We are blessed with every healthy litter of kids, but not every kidding process is so effortless. [Warning: This blog post is about to get sad. If you quit reading now you can continue to daydream about dancing baby goats.] A couple evenings ago we noticed one of our soon-to-be mamas showing signs that she would soon be in labor. As it was getting later in the evening, we tucked her in the nursery amidst the other brand new kids and moms where she would be warm. We checked on her progress every few hours throughout the night. Even with close monitoring, sometimes kids don’t survive. When our intern, Nicole, checked in with the mamas for the morning feed she found the goat had given birth to two: one of the kids was cold and motionless, the other never made it out of his amniotic sac. But Nicole has been through kidding before, she quickly tried to warm the frosted kid to save its life. It worked!
Everyone on the farm visited the lucky kid throughout the day, to bask in its cuteness or fend off anything else that might befall it. As evening drew closer, it was clear the mother was not paying attention to her baby and even obstructing its path to her teats (this is a topic that has been discussed at length amongst the WWOOFers, how could anyone– Lucifer included– neglect to care for such a sweet and defenseless being? And yet, some mothers…) Another WWOOFer, Emma, took the hungry and shivering kid into her cabin for the night. They tenderly dozed together and in the morning Emma woke up extraordinarily early to milk the unrelenting mother in order to feed her baby. With all the affection and care the kid received she began to show signs of improvement. We left her with a group of other young kids where she seemed content, if not a bit aloof. We decided to leave her to sleep with the kids that night.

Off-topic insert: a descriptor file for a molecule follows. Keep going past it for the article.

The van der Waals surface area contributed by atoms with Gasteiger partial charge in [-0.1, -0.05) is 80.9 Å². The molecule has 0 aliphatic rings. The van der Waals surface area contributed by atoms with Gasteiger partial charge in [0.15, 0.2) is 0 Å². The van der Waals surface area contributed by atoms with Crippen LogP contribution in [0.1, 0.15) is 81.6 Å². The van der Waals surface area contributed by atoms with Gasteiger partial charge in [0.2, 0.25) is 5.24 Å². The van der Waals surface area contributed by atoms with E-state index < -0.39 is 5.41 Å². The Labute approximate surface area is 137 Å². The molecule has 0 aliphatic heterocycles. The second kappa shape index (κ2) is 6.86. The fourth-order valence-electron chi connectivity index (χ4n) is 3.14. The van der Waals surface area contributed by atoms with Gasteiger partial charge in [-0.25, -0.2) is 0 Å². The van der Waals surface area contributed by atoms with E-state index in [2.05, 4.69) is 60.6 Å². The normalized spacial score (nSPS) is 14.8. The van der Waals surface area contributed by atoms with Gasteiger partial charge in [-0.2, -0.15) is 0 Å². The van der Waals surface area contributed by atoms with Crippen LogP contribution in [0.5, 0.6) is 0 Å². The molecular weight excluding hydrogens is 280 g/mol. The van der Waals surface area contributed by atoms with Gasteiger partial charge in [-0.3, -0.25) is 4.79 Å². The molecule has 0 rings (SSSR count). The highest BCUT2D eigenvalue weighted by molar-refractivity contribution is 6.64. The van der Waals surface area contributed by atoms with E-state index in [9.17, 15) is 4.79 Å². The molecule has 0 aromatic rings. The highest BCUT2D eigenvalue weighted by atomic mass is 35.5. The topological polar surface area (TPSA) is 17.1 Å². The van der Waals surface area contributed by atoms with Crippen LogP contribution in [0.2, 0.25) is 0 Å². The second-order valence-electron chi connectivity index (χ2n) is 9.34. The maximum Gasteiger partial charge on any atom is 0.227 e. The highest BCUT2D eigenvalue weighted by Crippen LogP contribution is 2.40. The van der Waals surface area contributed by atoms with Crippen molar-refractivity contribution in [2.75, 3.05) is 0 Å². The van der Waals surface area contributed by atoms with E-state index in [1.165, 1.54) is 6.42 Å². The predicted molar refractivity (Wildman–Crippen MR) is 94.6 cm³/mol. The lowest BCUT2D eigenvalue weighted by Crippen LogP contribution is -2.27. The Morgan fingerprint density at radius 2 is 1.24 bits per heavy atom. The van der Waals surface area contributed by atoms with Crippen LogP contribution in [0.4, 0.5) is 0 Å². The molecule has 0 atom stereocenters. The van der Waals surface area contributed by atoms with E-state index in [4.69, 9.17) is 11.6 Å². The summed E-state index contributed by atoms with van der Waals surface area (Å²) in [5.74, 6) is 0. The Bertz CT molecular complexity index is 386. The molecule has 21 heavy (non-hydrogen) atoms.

She was still alive the next morning, but she wasn’t eating. She wasn’t thriving. She continued to have difficulty walking. We did nearly everything you can do to save a goat, just short of witchcraft (we might have dabbled with witchcraft). As her temperature dropped, Emma and I bathed the goat while our farm manager, Kerri, prepared a heating blanket to wrap her in. The kid was so weak we had to hold her head above water while she gazed at us quietly. I won’t drag out the details of the hours we spent watching her struggle to hold on, but I will say that we gave her everything she needed to pass on knowing that she was loved and wanted.
It might seem silly to some people that anyone living on a farm should care so much for a particular animal, especially an animal that has taken fewer breaths than it has hairs on its body. Truly, it is not emotionally sustainable to avidly mourn every goat we lose. What is important is that we earnestly care for our goats. We love and respect every animal on this farm from the moment it arrives to the moment it departs.
I know now that kidding season is not merely fountains of wriggling baby goats raining down their kisses like droplets of water, but it is also not exclusively the cruel hand of fate harshly plucking our most treasured babes from our arms. As with everything in life, kidding season is a balance: one side throwing into relief the preciousness of the other. Just as the goats are lucky to have us, we are lucky to have them.